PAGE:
CONVERT STORY LINE INTO QUESTIONS. If you get stuck, turn the story line into questions. In this example you could ask: "What attitudes, habits, or activities do I have that seem cool?" Check what has changed or may need a re-think.
Symbols are about “associations”—memories linked to a past experience. A memory is like a slice of an experience and symbols lead you to that experience, which tells you what the symbol means. To find what a dream means, review related memories.
UNIQUE TO YOU. This is how memory associations work. A red rose reminds one person of love because they received flowers on Valentine's Day. A red rose reminds someone else of sorrow, because they placed a rose on the casket of a loved one. Trust your own experience to find the meaning of a dream symbol. A dream dictionary provides only generalizations which rarely apply to your unique dream. Proceed with confidence. Understanding a symbol is as natural as thinking about memories and the punch line of a joke.
The main way to explore symbols is Freud's association method: FREUD'SASSOCIATION METHOD. The idea behind "past associations" says, “What does that symbol remind me of?” Then see whether the memory relates to your dream. If nothing clicks, take another step backward into your memories and see what else the symbol reminds you of. Ask how each new memory may relate to the dream. Keep working backwards until a memory clicks and brings to the dream symbol.
FOR EXAMPLE, Selma, a college woman in her early twenties, dreamed: "I am in the coat section of a department store. At first, I don’t see anything I like. Then I see a rack with pink coats that I love, but I walk past them and pick out a light grey coat. I am happy with my selection yet feel disappointed." Selma searched her memories about a pink coat; at first, nothing came up. Suddenly she remembered how a few months before, she was in a department store with a college friend who was shopping for a coat. Selma asked herself how the shopping trip could relate to her dream and recalled that she had been drawn to a beautiful coral coat and remembered what was on her mind as she looked at it. Bingo! When she had saw the coat, Selma told herself, "When I meet my true love, I might buy a pink coat." As soon as the memory flashed, Selma knew the dream was about the new man in her life, a college senior; she had been wondering if he could be her true love. Alas, Selma chose the grey coat so the dream said the new guy was not "the" one—which proved correct. The dream helped Selma sift her feelings and enjoy the relationship for what it was—a lovely college romance and friendship. As you work backwards with memories related to a dream symbol, it can add insight and/or crack the meaning of a dream.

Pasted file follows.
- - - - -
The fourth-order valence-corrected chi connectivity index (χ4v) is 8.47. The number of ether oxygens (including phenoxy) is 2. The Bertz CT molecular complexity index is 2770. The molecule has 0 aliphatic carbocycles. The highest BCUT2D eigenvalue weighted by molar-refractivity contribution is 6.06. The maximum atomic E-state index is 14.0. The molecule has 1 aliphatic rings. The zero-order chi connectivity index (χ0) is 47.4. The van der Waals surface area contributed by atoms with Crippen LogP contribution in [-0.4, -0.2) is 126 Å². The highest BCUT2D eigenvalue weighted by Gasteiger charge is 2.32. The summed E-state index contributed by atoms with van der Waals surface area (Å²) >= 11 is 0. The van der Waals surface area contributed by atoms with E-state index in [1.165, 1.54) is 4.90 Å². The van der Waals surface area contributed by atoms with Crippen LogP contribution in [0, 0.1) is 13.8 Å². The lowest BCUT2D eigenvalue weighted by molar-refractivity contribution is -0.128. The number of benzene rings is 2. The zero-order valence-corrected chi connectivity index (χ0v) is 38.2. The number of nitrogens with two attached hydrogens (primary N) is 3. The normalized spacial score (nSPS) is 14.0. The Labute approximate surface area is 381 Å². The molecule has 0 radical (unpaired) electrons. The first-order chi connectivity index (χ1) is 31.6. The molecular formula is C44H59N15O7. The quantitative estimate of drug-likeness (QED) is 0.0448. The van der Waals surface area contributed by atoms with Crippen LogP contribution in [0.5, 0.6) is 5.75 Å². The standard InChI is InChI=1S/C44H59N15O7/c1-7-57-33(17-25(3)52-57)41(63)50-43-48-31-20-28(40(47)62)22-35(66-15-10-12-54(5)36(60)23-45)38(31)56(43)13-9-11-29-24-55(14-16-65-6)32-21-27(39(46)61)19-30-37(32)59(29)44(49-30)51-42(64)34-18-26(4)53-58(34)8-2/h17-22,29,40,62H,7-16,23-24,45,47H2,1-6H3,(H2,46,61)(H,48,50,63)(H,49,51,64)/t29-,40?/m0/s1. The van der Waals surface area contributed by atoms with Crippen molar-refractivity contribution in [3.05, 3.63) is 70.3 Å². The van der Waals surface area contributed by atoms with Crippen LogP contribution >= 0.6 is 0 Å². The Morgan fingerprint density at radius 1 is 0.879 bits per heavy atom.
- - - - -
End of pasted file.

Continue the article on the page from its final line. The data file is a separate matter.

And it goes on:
STEP 5—WHAT THE DREAM MEANS.In the final step, you put the pieces together and then use the message. If you ask a friend for advice but do not take it, the friend will stop offering advice. The same happens with dreams. However, your psyche (inner self) will repeat a message; it is programmed to communicate and does not give up on you. If you take a break because of illness or a busy life, the psyche will reinstate a dream dialogue whenever you are ready.
A BEST FRIEND. The psyche is a best friend—the part of you that knows all your thoughts, feelings, and what you strive for. Dream messages are rarely drastic. They are slow, practical insights that point to solutions, add creative approaches, unfold career success, and bring understanding about life and relationships. How you apply the message should be consistent with your beliefs and produce a positive result in a natural way. Most messages relate to daily issues yet at the same time, mystic Edgar Cayce said we pre-dream everything important that happens to us. So, on occasion—a dream can be an intense heads up about what is around the corner (see ESP in dreams).
CHECK OUT THE DREAM LIBRARY. If you had a dream, see topics in the Library of Dreams to compare your dream.